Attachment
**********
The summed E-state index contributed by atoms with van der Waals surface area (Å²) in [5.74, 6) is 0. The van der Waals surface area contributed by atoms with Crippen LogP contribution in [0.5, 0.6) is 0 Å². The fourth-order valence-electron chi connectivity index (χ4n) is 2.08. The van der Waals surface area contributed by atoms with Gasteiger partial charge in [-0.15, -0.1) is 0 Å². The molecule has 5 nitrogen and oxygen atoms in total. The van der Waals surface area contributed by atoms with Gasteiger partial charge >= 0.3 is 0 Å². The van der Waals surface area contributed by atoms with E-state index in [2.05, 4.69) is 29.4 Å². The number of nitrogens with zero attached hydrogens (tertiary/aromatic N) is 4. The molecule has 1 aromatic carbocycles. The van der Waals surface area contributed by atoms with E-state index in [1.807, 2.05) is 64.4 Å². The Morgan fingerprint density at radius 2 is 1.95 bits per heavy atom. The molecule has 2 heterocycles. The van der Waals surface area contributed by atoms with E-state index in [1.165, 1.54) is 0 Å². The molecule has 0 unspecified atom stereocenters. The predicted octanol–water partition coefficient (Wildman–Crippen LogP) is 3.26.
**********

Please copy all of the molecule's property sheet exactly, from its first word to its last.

The summed E-state index contributed by atoms with van der Waals surface area (Å²) in [5.74, 6) is 0. The van der Waals surface area contributed by atoms with Crippen LogP contribution in [0.5, 0.6) is 0 Å². The fourth-order valence-electron chi connectivity index (χ4n) is 2.08. The van der Waals surface area contributed by atoms with Gasteiger partial charge in [-0.15, -0.1) is 0 Å². The molecule has 5 nitrogen and oxygen atoms in total. The van der Waals surface area contributed by atoms with Gasteiger partial charge >= 0.3 is 0 Å². The van der Waals surface area contributed by atoms with E-state index in [2.05, 4.69) is 29.4 Å². The number of nitrogens with zero attached hydrogens (tertiary/aromatic N) is 4. The molecule has 1 aromatic carbocycles. The van der Waals surface area contributed by atoms with E-state index in [1.807, 2.05) is 64.4 Å². The Morgan fingerprint density at radius 2 is 1.95 bits per heavy atom. The molecule has 2 heterocycles. The van der Waals surface area contributed by atoms with E-state index in [1.165, 1.54) is 0 Å². The molecule has 0 unspecified atom stereocenters. The predicted octanol–water partition coefficient (Wildman–Crippen LogP) is 3.26.